Total cholesterol measured after raloxifene was 4.7 ± 0.1 mmol/l, as compared with 5.1 ± 0.2 mmol/l for placebo (p = NS) (Table 1). Levels of LDL cholesterol after raloxifene (2.5 ± 0.1 mmol/l) were similar to those with placebo (2.8 ± 0.2 mmol/l). Likewise, there was no significant change in HDL cholesterol levels after raloxifene (1.29 ± 0.06 mmol/l), as compared with placebo (1.36 ± 0.07 mmol/l). Levels of triglycerides and lipoprotein(a) remained unchanged throughout the study.
Fibrinogen was not significantly affected by either treatment (following raloxifene: 3.3 ± 0.1 g/l; placebo: 3.6 ± 0.1 g/l). No change was observed in plasma levels of AT III (raloxifene: 1.05 ± 0.03 IU/ml; placebo: 1.10 ± 0.02 IU/ml).
There was no significant difference in levels of endothelin-1 measured after each treatment (raloxifene: 1.10 ± 0.27 fmol/l; placebo: 1.20 ± 0.25 fmol/l), as compared with the corresponding baseline values. Furthermore, the PGF1α/creatinine index was not significantly altered by either treatment arms (following raloxifene: 460 ± 78 U; placebo: 427 ± 64 U).
In this study, we have found that clinically relevant doses of raloxifene, shown to improve bone mineral density (8), as well as vascular function (11)in healthy postmenopausal women, had no measurable effect on markers of endothelial- or smooth muscle-dependent dilator function, arterial pressure waveform, blood pressure, serum lipoproteins, and markers of thrombosis and vascular tone control when administered for eight weeks to postmenopausal women with known CAD.
The neutral finding of this study is surprising in the context of previously published results. In vitro, raloxifene has been shown to stimulate NO release rapidly from cultured human endothelial cells, via nongenomic activation of endothelial nitric oxide synthase (eNOS) (9). In experimental animals, raloxifene dilates healthy rabbit coronary arteries via an estrogen receptor- and NO-dependent pathway (10). Similarly, raloxifene improves endothelial dysfunction in spontaneously hypertensive rats by increasing NO release (23). Rapid relaxation has also been reported in femoral veins from ovariectomized female pigs after treatment with raloxifene (24). In healthy postmenopausal women, raloxifene improves flow-mediated vasodilation of the brachial artery (11), a NO-dependent response, consistent with the in vitro findings in healthy human cells, as described earlier.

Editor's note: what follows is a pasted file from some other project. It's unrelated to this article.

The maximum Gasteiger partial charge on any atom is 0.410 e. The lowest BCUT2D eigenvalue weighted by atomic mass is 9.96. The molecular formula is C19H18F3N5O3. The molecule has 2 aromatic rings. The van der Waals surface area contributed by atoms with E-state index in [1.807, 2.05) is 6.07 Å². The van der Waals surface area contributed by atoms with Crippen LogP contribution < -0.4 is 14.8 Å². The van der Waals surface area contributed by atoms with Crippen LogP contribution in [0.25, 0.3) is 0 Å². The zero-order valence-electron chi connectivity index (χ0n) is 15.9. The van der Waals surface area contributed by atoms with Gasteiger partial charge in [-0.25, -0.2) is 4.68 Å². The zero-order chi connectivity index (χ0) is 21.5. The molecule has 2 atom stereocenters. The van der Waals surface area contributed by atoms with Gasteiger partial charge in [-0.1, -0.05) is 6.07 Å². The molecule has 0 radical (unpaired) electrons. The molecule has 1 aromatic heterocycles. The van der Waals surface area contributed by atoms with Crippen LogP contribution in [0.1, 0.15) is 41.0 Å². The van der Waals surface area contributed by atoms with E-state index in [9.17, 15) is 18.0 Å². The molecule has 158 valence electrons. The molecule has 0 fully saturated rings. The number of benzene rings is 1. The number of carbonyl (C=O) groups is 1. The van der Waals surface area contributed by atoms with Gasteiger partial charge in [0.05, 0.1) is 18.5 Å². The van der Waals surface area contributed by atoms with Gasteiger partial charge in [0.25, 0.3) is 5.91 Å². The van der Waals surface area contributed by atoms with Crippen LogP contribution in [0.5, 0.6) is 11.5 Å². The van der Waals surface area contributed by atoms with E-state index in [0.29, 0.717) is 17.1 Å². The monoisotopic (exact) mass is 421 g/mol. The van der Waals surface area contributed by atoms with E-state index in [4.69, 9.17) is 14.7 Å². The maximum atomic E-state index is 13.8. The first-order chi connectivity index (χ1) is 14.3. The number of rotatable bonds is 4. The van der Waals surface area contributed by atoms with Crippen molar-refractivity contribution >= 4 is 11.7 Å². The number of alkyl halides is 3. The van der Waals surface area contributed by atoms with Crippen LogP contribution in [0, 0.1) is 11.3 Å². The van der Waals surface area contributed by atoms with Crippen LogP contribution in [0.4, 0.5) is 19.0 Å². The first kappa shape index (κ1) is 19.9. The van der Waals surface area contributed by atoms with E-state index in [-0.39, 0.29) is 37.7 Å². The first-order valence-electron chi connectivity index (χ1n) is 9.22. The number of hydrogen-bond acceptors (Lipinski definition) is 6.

The results of our study in women with CAD suggest that the situation is different in the setting of advanced atherosclerosis. This may be due to the effects of atherosclerosis itself and/or the effects of therapies used in its treatment. Firstly, eNOS levels are markedly reduced in the presence of atherosclerosis (25), potentially limiting the beneficial effects that estrogen receptor modulation may have via increasing NO production.
Secondly, many of the women in this study were taking cardioactive medications, such as statins and/or antihypertensive agents, including angiotensin-converting enzyme inhibitors. Such treatments are well known to alter endothelial function, vascular compliance, lipoprotein levels, and vasodilator or vasoconstrictor bioavailability (26,27). We aimed to assess the effects of raloxifene in women with atherosclerosis in the presence of their normal treatment regimens, not only for ethical reasons but also to mimic the “real-life” situation in which any additional treatment for “secondary prevention” would be prescribed.
Thirdly, it may be that our sample size was too small to detect an important effect. By using a cross-over, placebo-controlled design and estimating effect sizes from previous publications reporting the effects of selective estrogen receptor modulators and HRT on the parameters measured in the current study, our study was estimated to have >90% power to demonstrate significant treatment-associated effects on the primary end point—arterial endothelial function—and similar power for many of the secondary end points measured. Regarding some measurements, a relatively small sample size may have had an impact on our results. For example, raloxifene treatment was associated with an approximate 10% fall in LDL cholesterol and fibrinogen levels in our study, which were not statistically significant results, but data consistent with the findings of other larger studies (4,8).
It may also be possible that the length of time for active treatment (eight weeks) was insufficient to confer beneficial effect in these subjects. Still, eight weeks should indeed be sufficient to measure significant changes in the major end point—FMD—considering the apparent nongenomic mechanism of action (i.e., increased eNOS activity), with no accompanying increase in eNOS messenger ribonucleic acid or protein synthesis (9). Furthermore, major studies of the estrogen effects on vascular reactivity, even if via a genomic effect on eNOS, have similarly utilized treatment durations of several weeks only (20,21).